VIDEO: Why is GameStop Fingerprinting People Who Trade-in Used Games?


Should gamers be treated like criminals? That's what people are asking after Gamestop stores in Philadelphia started fingerprinting customers who brought in used games for trade. Done "at the request of the Philadelphia police department," it's a measure to stop thieves from using GameStop as a convenient way to fence stolen goods.

In this brief — yet lively — video, our experts discuss if getting fingerprinted is the worst thing to ever happen to gamers.

What about you, readers? Tell us what you think about being fingerprinted for a used game in the comments below.

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Dan Leadbetter
DealNews Contributing Writer

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There is no abuse by law enforcement. GameStop is a private company that CHOSE to cooperate with the police. You can CHOOSE not to shop or sell your games for 10 on the dollar to them if you don't like the policy.
Well well well!! Just another example of how f(&@ing law enforcement chooses to harass and intimidate!!! News flash not everyone is a criminal! However in the eyes of law enforcement we are ALL criminals as far as they are concerned. America WAKE UP and stop the abuses that our law enforcement officials commit on a daily basis!
Lindsay Sakraida (DealNews)
I think this would be less off-putting if they just asked for ID, as people have pointed out is the case when buying certain cold meds. If it's sufficient in THAT situation, surely it's sufficient here too? I'm accustomed to getting ID'd for many things, so while I might be surprised to need it for selling a used game, it's far less confusing than a fingerprint.
I agree with logicslayer here. When people steal stuff, they are typically looking to pawn it for drugs. If you can deter people from wanting to sell games if it means they could be IDed, then all the better.

As a consumer, would you want to buy something that turned out to be stolen from some poor unfortunate person?

As for fingerprinting, as long as I'm not actually treated as a criminal by the employees of the store I'm at, I wouldn't mind.

I once had a nasty sinus infection, and a local pharmacy wouldn't sell me any cold medicine because I didn't have my ID on me (since I walked next door, and they ID because...think Breaking Bad). Anyway, I said didn't care what I was sold if it helped with the symptoms, and even though the actual pharmacist at CVS was helpful at finding me some natural cold remedies, the actual woman at the front desk was mean.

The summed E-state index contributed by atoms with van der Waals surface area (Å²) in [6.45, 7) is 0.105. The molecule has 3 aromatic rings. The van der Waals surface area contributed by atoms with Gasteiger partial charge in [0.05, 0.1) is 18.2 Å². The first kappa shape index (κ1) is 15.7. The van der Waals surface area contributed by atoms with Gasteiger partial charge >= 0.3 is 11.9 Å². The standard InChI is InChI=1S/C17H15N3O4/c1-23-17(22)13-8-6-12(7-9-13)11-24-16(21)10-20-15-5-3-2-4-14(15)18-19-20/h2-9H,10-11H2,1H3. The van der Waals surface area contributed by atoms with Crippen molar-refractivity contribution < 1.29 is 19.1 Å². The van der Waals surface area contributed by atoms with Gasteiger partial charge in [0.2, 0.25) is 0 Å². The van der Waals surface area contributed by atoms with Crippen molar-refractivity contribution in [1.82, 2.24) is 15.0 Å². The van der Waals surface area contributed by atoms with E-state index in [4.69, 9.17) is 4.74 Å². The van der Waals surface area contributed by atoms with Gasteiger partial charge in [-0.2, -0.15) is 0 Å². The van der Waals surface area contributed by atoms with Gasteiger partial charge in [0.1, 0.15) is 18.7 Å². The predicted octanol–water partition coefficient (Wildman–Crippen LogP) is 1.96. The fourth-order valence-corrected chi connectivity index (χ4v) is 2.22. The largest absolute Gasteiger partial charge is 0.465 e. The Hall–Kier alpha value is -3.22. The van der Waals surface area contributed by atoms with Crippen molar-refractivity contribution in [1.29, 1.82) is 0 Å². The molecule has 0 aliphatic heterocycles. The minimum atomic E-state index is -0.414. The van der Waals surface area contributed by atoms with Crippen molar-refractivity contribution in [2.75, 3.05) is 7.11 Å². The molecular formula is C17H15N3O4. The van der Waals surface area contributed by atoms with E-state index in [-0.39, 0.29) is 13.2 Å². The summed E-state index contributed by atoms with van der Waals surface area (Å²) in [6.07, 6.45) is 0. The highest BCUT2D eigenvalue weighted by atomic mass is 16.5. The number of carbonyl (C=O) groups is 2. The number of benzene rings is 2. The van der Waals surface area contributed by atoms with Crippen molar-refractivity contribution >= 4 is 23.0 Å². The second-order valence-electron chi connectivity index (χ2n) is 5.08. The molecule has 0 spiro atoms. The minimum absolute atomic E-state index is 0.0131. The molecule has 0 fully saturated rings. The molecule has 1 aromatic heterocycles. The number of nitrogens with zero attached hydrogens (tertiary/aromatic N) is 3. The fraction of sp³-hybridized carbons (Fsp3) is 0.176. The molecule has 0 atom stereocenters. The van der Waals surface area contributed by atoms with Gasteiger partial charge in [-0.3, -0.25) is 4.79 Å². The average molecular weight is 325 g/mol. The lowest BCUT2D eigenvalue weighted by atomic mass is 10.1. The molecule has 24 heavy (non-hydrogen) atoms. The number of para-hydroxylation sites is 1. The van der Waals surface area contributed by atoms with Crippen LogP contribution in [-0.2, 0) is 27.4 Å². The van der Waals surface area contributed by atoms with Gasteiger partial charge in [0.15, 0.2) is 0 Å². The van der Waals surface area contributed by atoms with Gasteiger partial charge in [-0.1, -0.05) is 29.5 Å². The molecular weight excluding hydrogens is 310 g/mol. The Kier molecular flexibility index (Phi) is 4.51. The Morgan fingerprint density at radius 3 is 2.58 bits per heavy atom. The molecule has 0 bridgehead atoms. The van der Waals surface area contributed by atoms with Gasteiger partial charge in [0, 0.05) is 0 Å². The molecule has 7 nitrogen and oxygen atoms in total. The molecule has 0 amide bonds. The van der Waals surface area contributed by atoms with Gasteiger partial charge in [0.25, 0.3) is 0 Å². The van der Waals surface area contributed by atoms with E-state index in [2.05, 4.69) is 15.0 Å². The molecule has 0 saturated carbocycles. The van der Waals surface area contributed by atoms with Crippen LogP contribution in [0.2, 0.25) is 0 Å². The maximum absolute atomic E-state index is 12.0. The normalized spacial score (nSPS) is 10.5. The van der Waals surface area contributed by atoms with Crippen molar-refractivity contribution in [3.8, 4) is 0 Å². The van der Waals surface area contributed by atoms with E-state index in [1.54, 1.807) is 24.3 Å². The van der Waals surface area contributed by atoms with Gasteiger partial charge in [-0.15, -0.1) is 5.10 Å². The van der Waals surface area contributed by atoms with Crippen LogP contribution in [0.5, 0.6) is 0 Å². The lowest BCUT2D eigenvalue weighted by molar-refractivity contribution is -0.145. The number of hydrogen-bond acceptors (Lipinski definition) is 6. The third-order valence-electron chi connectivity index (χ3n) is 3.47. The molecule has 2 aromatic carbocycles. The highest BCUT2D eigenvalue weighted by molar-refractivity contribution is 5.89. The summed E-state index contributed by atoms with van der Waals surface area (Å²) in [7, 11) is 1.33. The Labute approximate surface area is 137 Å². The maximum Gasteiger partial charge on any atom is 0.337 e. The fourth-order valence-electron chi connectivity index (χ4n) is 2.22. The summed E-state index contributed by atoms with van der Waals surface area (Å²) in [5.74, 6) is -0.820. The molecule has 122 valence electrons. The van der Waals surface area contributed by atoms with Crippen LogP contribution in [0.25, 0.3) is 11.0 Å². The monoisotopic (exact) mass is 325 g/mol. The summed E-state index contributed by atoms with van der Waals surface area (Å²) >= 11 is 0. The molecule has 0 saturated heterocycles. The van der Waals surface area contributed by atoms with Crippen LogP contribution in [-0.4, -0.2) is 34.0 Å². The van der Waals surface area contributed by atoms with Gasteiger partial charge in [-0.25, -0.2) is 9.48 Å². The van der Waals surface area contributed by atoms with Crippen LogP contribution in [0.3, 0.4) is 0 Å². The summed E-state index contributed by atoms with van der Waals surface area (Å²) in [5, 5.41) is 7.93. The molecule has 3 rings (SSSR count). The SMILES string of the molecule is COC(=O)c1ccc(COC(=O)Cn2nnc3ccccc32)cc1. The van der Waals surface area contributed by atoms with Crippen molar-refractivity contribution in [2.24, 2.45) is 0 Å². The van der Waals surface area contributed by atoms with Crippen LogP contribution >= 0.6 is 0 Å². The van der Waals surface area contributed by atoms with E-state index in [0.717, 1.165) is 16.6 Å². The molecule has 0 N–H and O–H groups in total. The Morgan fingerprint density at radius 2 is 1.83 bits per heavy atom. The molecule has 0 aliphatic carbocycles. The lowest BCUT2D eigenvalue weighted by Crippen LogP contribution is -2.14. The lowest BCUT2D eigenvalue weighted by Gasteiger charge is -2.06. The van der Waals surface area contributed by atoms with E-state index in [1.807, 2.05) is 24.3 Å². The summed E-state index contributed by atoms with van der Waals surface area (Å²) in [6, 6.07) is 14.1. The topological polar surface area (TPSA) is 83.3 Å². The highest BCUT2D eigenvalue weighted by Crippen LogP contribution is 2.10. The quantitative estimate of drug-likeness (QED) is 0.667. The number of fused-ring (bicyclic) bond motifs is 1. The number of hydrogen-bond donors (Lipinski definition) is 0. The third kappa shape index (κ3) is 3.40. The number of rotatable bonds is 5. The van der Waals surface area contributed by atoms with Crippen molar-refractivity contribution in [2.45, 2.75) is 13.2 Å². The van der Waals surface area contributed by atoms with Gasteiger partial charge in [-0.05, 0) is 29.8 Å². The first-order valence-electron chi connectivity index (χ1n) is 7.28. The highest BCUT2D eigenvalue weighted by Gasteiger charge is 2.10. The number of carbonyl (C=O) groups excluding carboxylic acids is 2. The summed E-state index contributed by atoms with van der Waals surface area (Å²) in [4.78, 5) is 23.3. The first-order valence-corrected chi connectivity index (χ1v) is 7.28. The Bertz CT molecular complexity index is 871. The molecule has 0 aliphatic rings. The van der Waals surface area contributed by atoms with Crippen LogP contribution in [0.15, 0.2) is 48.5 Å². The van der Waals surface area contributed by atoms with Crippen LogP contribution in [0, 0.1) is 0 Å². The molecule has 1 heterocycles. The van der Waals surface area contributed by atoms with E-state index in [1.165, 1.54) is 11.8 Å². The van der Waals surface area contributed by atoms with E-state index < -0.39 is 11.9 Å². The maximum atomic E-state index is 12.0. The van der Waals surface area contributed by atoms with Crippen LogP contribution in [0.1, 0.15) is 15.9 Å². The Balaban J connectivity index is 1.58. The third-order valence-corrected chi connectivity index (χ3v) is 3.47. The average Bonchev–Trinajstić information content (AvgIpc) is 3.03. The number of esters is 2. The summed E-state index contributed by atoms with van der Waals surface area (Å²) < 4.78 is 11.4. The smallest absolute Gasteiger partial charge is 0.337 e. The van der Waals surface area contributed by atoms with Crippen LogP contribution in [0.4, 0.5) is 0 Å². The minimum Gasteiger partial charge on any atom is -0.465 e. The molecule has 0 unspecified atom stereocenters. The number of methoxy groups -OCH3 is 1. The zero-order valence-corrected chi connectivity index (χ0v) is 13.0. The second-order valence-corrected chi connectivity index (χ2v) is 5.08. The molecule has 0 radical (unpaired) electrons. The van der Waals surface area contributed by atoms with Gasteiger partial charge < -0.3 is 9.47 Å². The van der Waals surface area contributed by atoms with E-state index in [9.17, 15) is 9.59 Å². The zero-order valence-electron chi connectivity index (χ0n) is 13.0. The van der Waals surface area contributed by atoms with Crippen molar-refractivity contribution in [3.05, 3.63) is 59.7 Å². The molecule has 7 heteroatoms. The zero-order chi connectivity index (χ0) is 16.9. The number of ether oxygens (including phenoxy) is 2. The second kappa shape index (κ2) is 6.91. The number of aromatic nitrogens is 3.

All they have to do is say nicely & sincere "Sorry, it's just corporate policy. They do this to everyone to deter actual criminals."
Try buying cold medicine in California ... they make copies of your ID. Until we stick up for ourselves we will always get punished for other's misdeeds.
Anthony S Jennings
People should just rent their games from the Redbox.
If it helps deter the the sales of stolen property, then by all means take prints. I don't necessarily have to worry about it as I no longer trade my game in there. But my brother had his apartment broken into, had his PS4 and multiple games stolen. I think since most pawn shops and/or financial institutions do this, it's not such a big deal.
Gamestop has just missed an opportunity to stand up for the gamers in general. When the request came to them from law enforcement, Their answer should have been a resounding "ABSOLUTELY NOT"!
I have just decided that Gamestop has seen my face at their establishment for the last time. I will encourage others to do the same.
People still use GameStop to sell their games? I turned to a sketchier source called craigslist and never looked back. I'm not too concerned with GameStop fingerprinting people, it may even help someone recover their stolen video games. I don't think its that big of a deal honestly.
Yeah it's not like gamestop gives you full price for your games! If you have a $50 they will give you like $20 (at most) and turn around and sell it for $45!
This is absolutely ridiculous! Game Stop is garbage anyway!